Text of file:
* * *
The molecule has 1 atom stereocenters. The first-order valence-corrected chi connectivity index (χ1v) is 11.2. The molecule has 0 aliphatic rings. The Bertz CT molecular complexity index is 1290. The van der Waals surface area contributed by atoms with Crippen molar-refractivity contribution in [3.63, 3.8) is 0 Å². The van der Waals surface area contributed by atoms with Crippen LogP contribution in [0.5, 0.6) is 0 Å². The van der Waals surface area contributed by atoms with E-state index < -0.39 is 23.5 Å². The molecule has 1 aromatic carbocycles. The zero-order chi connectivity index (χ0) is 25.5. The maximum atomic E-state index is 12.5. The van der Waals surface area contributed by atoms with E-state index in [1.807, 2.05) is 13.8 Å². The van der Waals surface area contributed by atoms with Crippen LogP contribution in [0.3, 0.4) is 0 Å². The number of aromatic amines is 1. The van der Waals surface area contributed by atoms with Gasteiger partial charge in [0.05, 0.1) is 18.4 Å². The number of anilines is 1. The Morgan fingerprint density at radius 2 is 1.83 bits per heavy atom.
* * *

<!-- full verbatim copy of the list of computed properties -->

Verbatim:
The molecule has 1 atom stereocenters. The first-order valence-corrected chi connectivity index (χ1v) is 11.2. The molecule has 0 aliphatic rings. The Bertz CT molecular complexity index is 1290. The van der Waals surface area contributed by atoms with Crippen molar-refractivity contribution in [3.63, 3.8) is 0 Å². The van der Waals surface area contributed by atoms with Crippen LogP contribution in [0.5, 0.6) is 0 Å². The van der Waals surface area contributed by atoms with E-state index < -0.39 is 23.5 Å². The molecule has 1 aromatic carbocycles. The zero-order chi connectivity index (χ0) is 25.5. The maximum atomic E-state index is 12.5. The van der Waals surface area contributed by atoms with E-state index in [1.807, 2.05) is 13.8 Å². The van der Waals surface area contributed by atoms with Crippen LogP contribution in [0.3, 0.4) is 0 Å². The number of aromatic amines is 1. The van der Waals surface area contributed by atoms with Gasteiger partial charge in [0.05, 0.1) is 18.4 Å². The number of anilines is 1. The Morgan fingerprint density at radius 2 is 1.83 bits per heavy atom.